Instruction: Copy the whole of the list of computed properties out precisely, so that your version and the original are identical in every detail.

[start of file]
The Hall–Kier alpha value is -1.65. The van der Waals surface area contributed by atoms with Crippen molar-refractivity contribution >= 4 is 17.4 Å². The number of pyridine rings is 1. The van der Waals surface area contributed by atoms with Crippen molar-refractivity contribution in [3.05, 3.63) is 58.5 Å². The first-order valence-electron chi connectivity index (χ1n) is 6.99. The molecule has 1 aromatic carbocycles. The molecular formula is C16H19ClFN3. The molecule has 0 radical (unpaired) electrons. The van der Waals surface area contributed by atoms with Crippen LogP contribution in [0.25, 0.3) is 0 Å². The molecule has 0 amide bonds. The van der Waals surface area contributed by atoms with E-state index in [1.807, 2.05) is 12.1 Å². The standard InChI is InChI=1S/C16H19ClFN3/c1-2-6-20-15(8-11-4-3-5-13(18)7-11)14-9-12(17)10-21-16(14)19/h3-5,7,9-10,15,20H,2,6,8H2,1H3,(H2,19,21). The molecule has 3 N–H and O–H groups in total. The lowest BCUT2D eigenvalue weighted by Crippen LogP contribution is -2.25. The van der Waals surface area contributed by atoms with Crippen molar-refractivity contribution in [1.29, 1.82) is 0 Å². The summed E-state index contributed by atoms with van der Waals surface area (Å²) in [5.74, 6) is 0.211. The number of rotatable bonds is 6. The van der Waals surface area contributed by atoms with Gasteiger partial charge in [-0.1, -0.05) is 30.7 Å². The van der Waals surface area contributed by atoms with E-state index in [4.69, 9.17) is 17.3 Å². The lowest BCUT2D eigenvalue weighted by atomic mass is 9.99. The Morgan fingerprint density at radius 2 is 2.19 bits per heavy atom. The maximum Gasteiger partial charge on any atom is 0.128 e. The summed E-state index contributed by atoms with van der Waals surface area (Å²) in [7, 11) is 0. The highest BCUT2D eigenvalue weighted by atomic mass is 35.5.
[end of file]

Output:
The Hall–Kier alpha value is -1.65. The van der Waals surface area contributed by atoms with Crippen molar-refractivity contribution >= 4 is 17.4 Å². The number of pyridine rings is 1. The van der Waals surface area contributed by atoms with Crippen molar-refractivity contribution in [3.05, 3.63) is 58.5 Å². The first-order valence-electron chi connectivity index (χ1n) is 6.99. The molecule has 1 aromatic carbocycles. The molecular formula is C16H19ClFN3. The molecule has 0 radical (unpaired) electrons. The van der Waals surface area contributed by atoms with Crippen LogP contribution in [0.25, 0.3) is 0 Å². The molecule has 0 amide bonds. The van der Waals surface area contributed by atoms with E-state index in [1.807, 2.05) is 12.1 Å². The standard InChI is InChI=1S/C16H19ClFN3/c1-2-6-20-15(8-11-4-3-5-13(18)7-11)14-9-12(17)10-21-16(14)19/h3-5,7,9-10,15,20H,2,6,8H2,1H3,(H2,19,21). The molecule has 3 N–H and O–H groups in total. The lowest BCUT2D eigenvalue weighted by Crippen LogP contribution is -2.25. The van der Waals surface area contributed by atoms with Crippen molar-refractivity contribution in [1.29, 1.82) is 0 Å². The summed E-state index contributed by atoms with van der Waals surface area (Å²) in [5.74, 6) is 0.211. The number of rotatable bonds is 6. The van der Waals surface area contributed by atoms with Gasteiger partial charge in [-0.1, -0.05) is 30.7 Å². The van der Waals surface area contributed by atoms with E-state index in [4.69, 9.17) is 17.3 Å². The lowest BCUT2D eigenvalue weighted by atomic mass is 9.99. The Morgan fingerprint density at radius 2 is 2.19 bits per heavy atom. The maximum Gasteiger partial charge on any atom is 0.128 e. The summed E-state index contributed by atoms with van der Waals surface area (Å²) in [7, 11) is 0. The highest BCUT2D eigenvalue weighted by atomic mass is 35.5.